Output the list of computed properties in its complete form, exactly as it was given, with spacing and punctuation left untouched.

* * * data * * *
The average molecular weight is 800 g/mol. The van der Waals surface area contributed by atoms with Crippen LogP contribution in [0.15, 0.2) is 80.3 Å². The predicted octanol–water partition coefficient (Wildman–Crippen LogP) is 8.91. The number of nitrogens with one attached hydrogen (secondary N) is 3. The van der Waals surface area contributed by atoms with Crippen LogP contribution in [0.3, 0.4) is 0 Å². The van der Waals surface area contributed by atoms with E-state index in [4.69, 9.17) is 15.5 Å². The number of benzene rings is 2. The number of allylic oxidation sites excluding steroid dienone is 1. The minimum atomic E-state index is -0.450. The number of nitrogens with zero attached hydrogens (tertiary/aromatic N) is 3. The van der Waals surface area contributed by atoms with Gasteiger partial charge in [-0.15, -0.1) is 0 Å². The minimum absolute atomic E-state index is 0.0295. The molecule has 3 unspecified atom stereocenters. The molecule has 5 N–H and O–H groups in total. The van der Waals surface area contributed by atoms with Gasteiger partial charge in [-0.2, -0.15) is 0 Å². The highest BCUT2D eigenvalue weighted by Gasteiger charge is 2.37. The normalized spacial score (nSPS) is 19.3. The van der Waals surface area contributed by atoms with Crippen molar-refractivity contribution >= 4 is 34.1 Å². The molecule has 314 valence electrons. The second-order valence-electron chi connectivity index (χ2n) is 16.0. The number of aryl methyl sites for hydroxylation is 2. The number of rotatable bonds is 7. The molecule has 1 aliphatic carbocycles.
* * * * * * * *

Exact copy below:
The average molecular weight is 800 g/mol. The van der Waals surface area contributed by atoms with Crippen LogP contribution in [0.15, 0.2) is 80.3 Å². The predicted octanol–water partition coefficient (Wildman–Crippen LogP) is 8.91. The number of nitrogens with one attached hydrogen (secondary N) is 3. The van der Waals surface area contributed by atoms with Crippen LogP contribution in [0.3, 0.4) is 0 Å². The van der Waals surface area contributed by atoms with E-state index in [4.69, 9.17) is 15.5 Å². The number of benzene rings is 2. The number of allylic oxidation sites excluding steroid dienone is 1. The minimum atomic E-state index is -0.450. The number of nitrogens with zero attached hydrogens (tertiary/aromatic N) is 3. The van der Waals surface area contributed by atoms with Gasteiger partial charge in [-0.15, -0.1) is 0 Å². The minimum absolute atomic E-state index is 0.0295. The molecule has 3 unspecified atom stereocenters. The molecule has 5 N–H and O–H groups in total. The van der Waals surface area contributed by atoms with Gasteiger partial charge in [-0.2, -0.15) is 0 Å². The highest BCUT2D eigenvalue weighted by Gasteiger charge is 2.37. The normalized spacial score (nSPS) is 19.3. The van der Waals surface area contributed by atoms with Crippen molar-refractivity contribution >= 4 is 34.1 Å². The molecule has 314 valence electrons. The second-order valence-electron chi connectivity index (χ2n) is 16.0. The number of aryl methyl sites for hydroxylation is 2. The number of rotatable bonds is 7. The molecule has 1 aliphatic carbocycles.